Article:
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Every once in a while, the stars align to produce a taproom with such friendly and knowledgeable service, such an interesting selection, and such a welcoming atmosphere that you can’t help but tell the world about it. This is true of Mikkeller Bar, the San Francisco home of Mikkeller, the famous Danish craft brewery.

For those not yet in the know, Mikkeller was founded in 2006 by Mikkel Borg Bjergso, a high school math and physics teacher who experimented with homebrewing in his Copenhagen kitchen, and journalist Kristian Klarup Keller, who left the company in 2007. To date, Mikkeller has produced over 800 beers and exported to over forty different countries. For the majority of the company’s history, it has operated as a gypsy brewer, meaning that it never had its own facility.

Mikkeller Bar splits their 42 taps, with about half serving Mikkeller beer and half serving guest beers. They further divide their menu by temperature–40, 45, and 55 degrees Fahrenheit–which they control with something called the “flux regulator” (very different from a flux capacitor, the machine that makes time travel possible in Back to the Future).

The fact that Mikkeller knows the difference between a beer served at 40 degrees and 45 degrees demonstrates an attention to detail that carries throughout the experience. Bartenders are clean, knowledgeable, and attentive, and the bar uses seven different types of glass, depending on which beer you order.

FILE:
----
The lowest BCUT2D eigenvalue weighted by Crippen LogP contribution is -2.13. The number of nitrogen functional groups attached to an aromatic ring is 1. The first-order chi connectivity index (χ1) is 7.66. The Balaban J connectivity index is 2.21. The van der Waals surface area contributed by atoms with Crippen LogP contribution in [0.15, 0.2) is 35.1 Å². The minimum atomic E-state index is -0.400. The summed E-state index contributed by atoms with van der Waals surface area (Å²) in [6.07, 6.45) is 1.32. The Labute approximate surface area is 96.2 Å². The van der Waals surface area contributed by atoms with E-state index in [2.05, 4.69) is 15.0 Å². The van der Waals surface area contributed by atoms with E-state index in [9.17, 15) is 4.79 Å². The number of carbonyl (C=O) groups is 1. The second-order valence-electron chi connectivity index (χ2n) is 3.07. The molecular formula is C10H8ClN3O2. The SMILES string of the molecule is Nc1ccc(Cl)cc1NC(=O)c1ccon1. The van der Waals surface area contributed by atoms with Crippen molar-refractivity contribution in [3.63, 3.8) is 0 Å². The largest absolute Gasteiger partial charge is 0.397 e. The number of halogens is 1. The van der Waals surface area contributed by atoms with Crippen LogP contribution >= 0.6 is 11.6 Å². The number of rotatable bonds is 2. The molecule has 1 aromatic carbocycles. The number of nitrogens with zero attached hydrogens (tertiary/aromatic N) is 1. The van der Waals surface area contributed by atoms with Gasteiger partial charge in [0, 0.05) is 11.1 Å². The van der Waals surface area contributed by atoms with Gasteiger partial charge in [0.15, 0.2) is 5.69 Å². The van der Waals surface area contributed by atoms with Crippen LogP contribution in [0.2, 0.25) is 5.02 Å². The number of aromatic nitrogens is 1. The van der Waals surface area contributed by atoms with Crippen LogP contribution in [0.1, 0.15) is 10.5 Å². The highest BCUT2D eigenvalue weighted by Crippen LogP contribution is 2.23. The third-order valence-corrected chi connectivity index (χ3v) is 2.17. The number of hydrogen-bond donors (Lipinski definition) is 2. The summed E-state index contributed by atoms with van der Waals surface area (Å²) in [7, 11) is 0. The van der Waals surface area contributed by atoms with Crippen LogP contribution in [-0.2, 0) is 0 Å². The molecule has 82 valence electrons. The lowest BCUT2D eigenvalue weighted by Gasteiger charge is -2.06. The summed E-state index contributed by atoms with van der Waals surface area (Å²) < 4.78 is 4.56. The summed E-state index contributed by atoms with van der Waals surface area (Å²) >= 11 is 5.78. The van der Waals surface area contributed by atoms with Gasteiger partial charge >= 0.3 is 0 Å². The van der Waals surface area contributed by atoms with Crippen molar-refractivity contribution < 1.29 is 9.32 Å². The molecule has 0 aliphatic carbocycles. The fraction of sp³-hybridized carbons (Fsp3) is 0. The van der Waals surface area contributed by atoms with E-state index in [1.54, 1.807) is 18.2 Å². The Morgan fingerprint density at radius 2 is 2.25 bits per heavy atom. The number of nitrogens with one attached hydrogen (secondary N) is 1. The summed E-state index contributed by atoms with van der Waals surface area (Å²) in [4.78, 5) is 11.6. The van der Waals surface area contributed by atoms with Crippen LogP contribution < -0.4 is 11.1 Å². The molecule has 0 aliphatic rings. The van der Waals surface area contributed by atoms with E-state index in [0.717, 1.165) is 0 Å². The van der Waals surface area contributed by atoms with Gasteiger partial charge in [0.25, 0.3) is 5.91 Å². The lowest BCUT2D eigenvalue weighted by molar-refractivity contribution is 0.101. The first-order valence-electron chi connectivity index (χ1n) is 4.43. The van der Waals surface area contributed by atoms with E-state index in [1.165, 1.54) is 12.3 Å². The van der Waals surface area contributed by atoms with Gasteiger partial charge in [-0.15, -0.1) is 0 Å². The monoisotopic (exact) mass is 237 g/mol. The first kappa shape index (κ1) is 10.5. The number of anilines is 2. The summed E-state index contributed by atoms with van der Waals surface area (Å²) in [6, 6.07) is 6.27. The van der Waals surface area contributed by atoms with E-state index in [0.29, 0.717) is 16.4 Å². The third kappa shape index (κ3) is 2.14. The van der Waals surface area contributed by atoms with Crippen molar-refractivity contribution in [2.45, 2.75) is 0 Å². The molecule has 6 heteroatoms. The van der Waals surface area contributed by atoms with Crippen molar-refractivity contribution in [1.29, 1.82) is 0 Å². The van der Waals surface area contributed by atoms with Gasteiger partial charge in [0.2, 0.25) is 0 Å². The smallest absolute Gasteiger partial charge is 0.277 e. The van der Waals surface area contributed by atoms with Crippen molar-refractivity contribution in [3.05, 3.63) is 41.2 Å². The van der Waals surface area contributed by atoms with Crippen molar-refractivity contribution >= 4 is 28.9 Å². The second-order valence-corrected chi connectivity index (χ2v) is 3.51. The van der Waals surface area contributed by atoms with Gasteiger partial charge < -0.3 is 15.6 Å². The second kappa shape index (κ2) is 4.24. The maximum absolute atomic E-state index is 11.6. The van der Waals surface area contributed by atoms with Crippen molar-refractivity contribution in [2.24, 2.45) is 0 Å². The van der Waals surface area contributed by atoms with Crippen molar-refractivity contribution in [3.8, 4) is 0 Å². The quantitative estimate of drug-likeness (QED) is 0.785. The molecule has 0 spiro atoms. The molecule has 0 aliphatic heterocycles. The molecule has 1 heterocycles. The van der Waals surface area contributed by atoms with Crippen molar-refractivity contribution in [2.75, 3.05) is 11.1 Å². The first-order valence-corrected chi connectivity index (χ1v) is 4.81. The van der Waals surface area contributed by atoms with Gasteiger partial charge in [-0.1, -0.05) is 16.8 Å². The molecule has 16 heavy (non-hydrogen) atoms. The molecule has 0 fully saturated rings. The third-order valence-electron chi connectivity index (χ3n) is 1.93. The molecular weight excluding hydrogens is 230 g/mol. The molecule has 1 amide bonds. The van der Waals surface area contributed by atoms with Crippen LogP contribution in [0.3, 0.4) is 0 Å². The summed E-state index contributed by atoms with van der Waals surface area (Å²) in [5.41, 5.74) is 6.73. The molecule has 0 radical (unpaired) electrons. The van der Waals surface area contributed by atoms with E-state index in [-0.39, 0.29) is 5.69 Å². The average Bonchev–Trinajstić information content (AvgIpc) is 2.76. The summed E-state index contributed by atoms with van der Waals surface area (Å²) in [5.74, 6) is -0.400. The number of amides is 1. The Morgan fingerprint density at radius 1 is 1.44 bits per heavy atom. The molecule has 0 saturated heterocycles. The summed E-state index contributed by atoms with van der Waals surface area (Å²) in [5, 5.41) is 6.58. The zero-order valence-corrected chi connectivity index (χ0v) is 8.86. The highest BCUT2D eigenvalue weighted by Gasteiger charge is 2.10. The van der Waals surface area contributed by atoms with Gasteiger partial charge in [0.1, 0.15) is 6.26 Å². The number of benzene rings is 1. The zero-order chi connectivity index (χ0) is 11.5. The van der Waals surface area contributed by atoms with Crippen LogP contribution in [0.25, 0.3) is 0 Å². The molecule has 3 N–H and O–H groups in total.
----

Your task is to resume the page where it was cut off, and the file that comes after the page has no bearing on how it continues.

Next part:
But the bar’s most appreciated feature? The menu, which features a selection of charcuterie and cheeses, sausages, select entrees, and rare beers from around the world. Where else to find the Italian Ducato Beersel Mattina, a saison blended with 3 Fontienen Lambic, next to hard-to-find local and regional releases like Cellarmaker’s Barbarian Streisand and Fieldwork’s Cocoanut?

The taproom also offers a selection of bottles, including rare Mikkeller selections like Spontancarrot (yes, a spontaneously fermented beer brewed with carrots) and Spontanframboos, a lambic in a can. And downstairs in their Tivoli Sour Room, located behind the bathrooms and open only on Thursdays, Fridays, and Saturdays, the selections get even rarer, with many bottles that don’t even make the menu: spotted in the downstairs fridge were several bottles of Cantillon, the storied Belgian beer that many connoisseurs consider the best lambic in the world.

I only had two gripes with Mikkeller Bar: first, the prices. My glass of Ducato Beersel Mattina ran $12, and a bottle of Cascade Elderberry, seen at a bottle shop earlier that day for $36, cost $52. And, because Mikkeller Bar doesn’t have the necessary licensing, they sell their bottles for on-premises consumption only, meaning that on my solo trip, unless I wanted to drink a bottle of Cantillon by myself, I needed to recruit a group of strangers.

Still, a fancy San Francisco cocktail costs $12 or more, and it makes sense that rare beer, which counts as a luxury, also commands high prices. Mikkeller Bar San Francisco is a winner that we happily endorse.

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